"What is your idea of a pujari at the temple? A pujari should accept what is offered on the plate. He should not ask. He should endure poverty and worldly suffering while maintaining the ideal. In those days when I went with my students to the big temple in Tanjore, the temple priest will be looking forward to welcoming visitors even from far. You can see him rising from his seat as we approach. He would do the archana and arati and kindly inquire about our visit. It is the humility with which they conducted themselves that set them apart from the current generation.
"People normally say that they do not want any more births. I say that I should have many births and in every one of them I will be glad to serve as Sthapati.
"When someone asks me who I am, I say that I am one of the aboriginal people of India. Some historians have dated the Vedas to be a few thousand years old. But the Vedas itself states the geography of the region in which it originated to be an island, surrounded by water (jambudveepe). This must have been before the land masses became what they are today. The tradition espoused in India is indeed timeless."
When the interview was over, we had been in his company for over an hour. We had our supper before meeting him and we had inadvertently delayed his to 10 p.m. When we expressed our apologies for the delay, he quickly dismissed it and with the remembrance of Sri Bhagavan lingering in the air he ambled over to the dinner table!
As a parting gift, he provided us with copies of his work on Rajagopurams and Vastu Sastra.
Question Contains the Answer
By N. Balarama Reddiar
The answer is contained in the question itself, for the answer is always the ever-existing Self and the question is only a modulation of it." This remarkable saying of Sri Bhagavan finds an apt illustration in the following instance.
One of our old devotees, the late Sri. A. Bose, lost his only son, a bright boy of twenty. Upset very much by this loss he had a private interview with Bhagavan, which was arranged during His resting time between twelve and two in the afternoon. At one stage in the interview he asked Bhagavan in what appeared a challenging mood, "What is God?". For such a long-standing devotee, the question seemed incongruous!
Bhagavan kept silent for a while and then gently said, "Your question itself contains the answer: What is, (is) God." This illuminating answer was amazingly the question itself!
One should note here that it is not merely a clever or well thought-out answer. That may be so in the case of ordinary men. A Jnani's utterances are free from the intermediary action of the mind, which colors and often distorts the truth. In the case of the seers, it is said 'sense follows speech.' Also, Bhagavan's silence before answering the question was evidently meant to prepare the questioner to receive the full impact of the answer.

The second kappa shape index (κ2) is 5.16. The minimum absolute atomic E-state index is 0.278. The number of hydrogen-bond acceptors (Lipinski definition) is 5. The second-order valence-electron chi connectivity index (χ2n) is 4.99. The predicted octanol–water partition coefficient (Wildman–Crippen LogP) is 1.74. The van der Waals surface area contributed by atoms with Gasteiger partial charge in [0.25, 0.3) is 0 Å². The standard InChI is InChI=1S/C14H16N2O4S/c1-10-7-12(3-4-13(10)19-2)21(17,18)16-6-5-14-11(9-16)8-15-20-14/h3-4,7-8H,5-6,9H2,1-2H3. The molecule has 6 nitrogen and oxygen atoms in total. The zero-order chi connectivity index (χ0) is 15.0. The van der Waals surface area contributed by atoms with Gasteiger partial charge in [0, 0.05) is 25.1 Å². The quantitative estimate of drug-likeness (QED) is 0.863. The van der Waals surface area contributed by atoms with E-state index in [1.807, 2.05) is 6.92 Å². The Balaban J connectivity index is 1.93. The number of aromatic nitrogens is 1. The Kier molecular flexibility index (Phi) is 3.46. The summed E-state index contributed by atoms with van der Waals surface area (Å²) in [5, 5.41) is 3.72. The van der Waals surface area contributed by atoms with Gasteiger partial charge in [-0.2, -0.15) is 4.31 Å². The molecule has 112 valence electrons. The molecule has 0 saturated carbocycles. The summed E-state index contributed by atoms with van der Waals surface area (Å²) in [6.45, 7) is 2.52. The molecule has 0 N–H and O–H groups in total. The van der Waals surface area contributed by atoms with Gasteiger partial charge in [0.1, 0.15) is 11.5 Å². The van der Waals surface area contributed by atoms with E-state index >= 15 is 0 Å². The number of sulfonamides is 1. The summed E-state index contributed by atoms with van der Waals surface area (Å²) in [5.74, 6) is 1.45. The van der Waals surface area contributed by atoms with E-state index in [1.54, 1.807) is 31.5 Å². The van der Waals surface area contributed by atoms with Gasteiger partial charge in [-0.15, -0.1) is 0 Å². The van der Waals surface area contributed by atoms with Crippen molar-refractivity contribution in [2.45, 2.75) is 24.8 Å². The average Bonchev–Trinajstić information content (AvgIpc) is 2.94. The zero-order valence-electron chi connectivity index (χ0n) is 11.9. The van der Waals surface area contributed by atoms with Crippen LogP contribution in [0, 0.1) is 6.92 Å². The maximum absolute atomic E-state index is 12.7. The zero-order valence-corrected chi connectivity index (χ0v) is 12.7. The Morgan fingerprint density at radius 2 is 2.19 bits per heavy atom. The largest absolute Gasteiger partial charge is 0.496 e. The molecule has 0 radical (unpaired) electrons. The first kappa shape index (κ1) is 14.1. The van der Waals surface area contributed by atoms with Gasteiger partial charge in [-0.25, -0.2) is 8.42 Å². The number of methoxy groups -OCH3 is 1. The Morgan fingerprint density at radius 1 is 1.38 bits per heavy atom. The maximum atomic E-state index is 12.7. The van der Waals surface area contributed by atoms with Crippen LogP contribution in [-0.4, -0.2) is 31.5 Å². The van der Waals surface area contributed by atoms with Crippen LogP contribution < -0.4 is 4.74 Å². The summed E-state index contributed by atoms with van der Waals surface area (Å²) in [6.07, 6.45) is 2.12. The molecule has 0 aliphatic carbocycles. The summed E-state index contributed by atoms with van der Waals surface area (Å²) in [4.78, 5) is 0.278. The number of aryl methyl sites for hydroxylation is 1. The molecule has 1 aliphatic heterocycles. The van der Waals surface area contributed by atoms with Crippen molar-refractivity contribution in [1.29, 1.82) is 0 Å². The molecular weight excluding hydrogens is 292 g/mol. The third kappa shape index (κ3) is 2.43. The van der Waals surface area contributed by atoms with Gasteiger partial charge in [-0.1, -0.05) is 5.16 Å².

No Mirror Can Ever Shave
By C. K. Anavema Reddy
There is a small piece of conversation from the life of Sri Bhagavan which, as far as I am aware, has not been recorded. Though brief, it has remained very vivid in my memory.
It was in 1940 that one day one of the devotees sitting in the hall raised the topic regarding the utility of reading books on religion and philosophy. In reply Sri Bhagavan said, "You wake up in the morning and look into the mirror and the mirror shows you that you have a growth and that you have to get rid of it. You may go on looking into any number of mirrors; every mirror will tell you the same thing, but no mirror can ever shave you. You have to shave yourself. Instead of wasting time looking into mirror after mirror it is best to start shaving after having looked into the first mirror and known the truth.
"So also all books will tell you the same truth, perhaps in slightly different ways. Instead of wasting time reading book after book why not realize for yourself what was obvious from the very first book."
These words of Sri Bhagavan are pregnant with deep significance and are capable of being elaborately commented upon.
(These two articles, and "Swami Nityananda" on the next page, have been taken from the 1972 issues of The Mountain Path magazine.)
A Visit with Sri Swami Nityananda
By T. P. Ramachandra Iyer
While staying with devotee-friends in Bombay during a long tour soon after Sri Bhagavan's Maha Nirvana, they took me along with them to visit Sri Swami Nityananda. If I remember right it was sometime in 1950.
On reaching Swami Nityananda's Ashram we found a large gathering of his followers already there. It was not certain whether we would be able to see him as his behavior was rather unpredictable at that time. We told the man in charge that we would take our chance and so sat in a row on the verandah before Swamiji's room. It occurred to us while waiting to recite Sri Bhagavan's "Upadesa Saram" in Sanskrit. As soon as we commenced chanting, we heard a roaring noise inside the room. The door flew open and the huge figure of the Swamiji darted out and sat down to listen to the recital beating time with his hands and approvingly nodding his head. As soon as the chanting was over he roared again and gave us a happy and penetrating look. Seeing the offerings of fruit and sweets brought by my friends he distributed them himself to all present. Then he plunged back into the room and looked at us through the open window graciously.
Again he roared at somebody to give us food, but since we had already eaten we excused ourselves. All of us did obeisance to the Swamiji in front of the window and he nodded in reply and retired. I learned afterwards that Sri Swami Nityananda had great reverence for Sri Bhagavan whose darshan he had in earlier days.
We all felt deeply moved by the effect of the recital of the "Upadesa Saram" on the Swamiji which enabled us to have his darshan contrary to all expectations. We were greatly impressed and moved by his presence.
106th Anniversary of
Bhagavan Sri Ramana Maharshi's
Advent at Arunachala in New York City
You, your family and friends are cordially invited to join us
in celebrating the
106th anniversary of Sri Ramana Maharshi's arrival
at the holy Arunachala Mountain.
Sunday, 8 September 2002
The program will begin at 11:00 a.m.
Hindu Temple Society of North America (Ganesha Temple)
143-09 Holly Avenue, Flushing, Queens, NY 11355
Special guest, Sri V.S.Ramanan,
President, Sri Ramanasramam, India
will speak on "Surrender".
The program will also include recitations, bhajans, puja, followed by prasad (lunch).
For more information, call (718) 575-3215
The Nova Scotia Ashrama will celebrate Bhagavan's Advent
Sunday, Sept. 1 - (902) 665-2090